Irving Pichel, Ernest B. Schoedsack –
THE MOST DANGEROUS GAME
(3.5 / 5) – A film that hides a certain experimental taste.
- The narrative structure.
- Third act and its experimental tone.
- The social allegory.
- A very brief film that at times gives the sensation of running relentlessly towards the end, while at times one would feel the need for a little breather to focus on the components, especially the less obvious ones.
JUST A FEW WORDS (RIGHT AFTER THE VIEWING):
The Most Dangerous Game is a 1932 film that develops following a rather interesting and in some ways experimental narrative thread for the period in which the film was produced.
In fact, it begins by making you believe that the environment in which you are confined in the course of the film is that of a ship, but the inciting incident (an actual accident) forces it to take a completely different tide.
On the cross over between the second and third act, the writing (and the direction) focuses on that trait that we defined in some ways “experimental”: a “human” hunt played on silences, escape, movements, absence of dialogues and a rather evident social allegory that lurks in a thematic shift that depicts the chilling state of the human condition (including the psychological one) in a world (overseas) which was witnessing the inexorable grasp of power by the Nazi party.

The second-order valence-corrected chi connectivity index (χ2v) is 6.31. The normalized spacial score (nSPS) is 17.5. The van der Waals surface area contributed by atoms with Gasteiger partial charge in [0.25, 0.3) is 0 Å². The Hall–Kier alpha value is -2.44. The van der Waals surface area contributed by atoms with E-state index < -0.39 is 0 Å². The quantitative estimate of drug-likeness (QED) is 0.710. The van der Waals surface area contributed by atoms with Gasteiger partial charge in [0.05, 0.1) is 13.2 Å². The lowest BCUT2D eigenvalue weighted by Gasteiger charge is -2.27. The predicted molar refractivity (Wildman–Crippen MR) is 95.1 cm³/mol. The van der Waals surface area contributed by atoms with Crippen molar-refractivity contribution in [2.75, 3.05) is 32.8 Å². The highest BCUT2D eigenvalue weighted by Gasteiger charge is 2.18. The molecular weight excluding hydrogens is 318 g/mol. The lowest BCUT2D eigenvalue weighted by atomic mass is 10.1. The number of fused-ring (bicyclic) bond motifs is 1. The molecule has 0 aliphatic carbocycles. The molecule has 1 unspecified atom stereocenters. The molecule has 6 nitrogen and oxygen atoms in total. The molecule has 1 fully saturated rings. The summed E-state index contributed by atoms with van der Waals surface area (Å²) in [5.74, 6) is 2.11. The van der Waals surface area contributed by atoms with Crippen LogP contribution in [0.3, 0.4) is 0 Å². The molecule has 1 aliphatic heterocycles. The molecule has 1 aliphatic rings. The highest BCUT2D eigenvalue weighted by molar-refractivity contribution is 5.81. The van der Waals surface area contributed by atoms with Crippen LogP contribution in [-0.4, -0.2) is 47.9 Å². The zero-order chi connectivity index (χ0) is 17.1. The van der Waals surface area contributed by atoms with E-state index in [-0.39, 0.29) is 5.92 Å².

The Most Dangerous Game is a brief film (1 hour and 3 minutes) and we recommend it not only for the social / psychological insight it offers, but also for a snapshot of the state of the art of cinema of that period.
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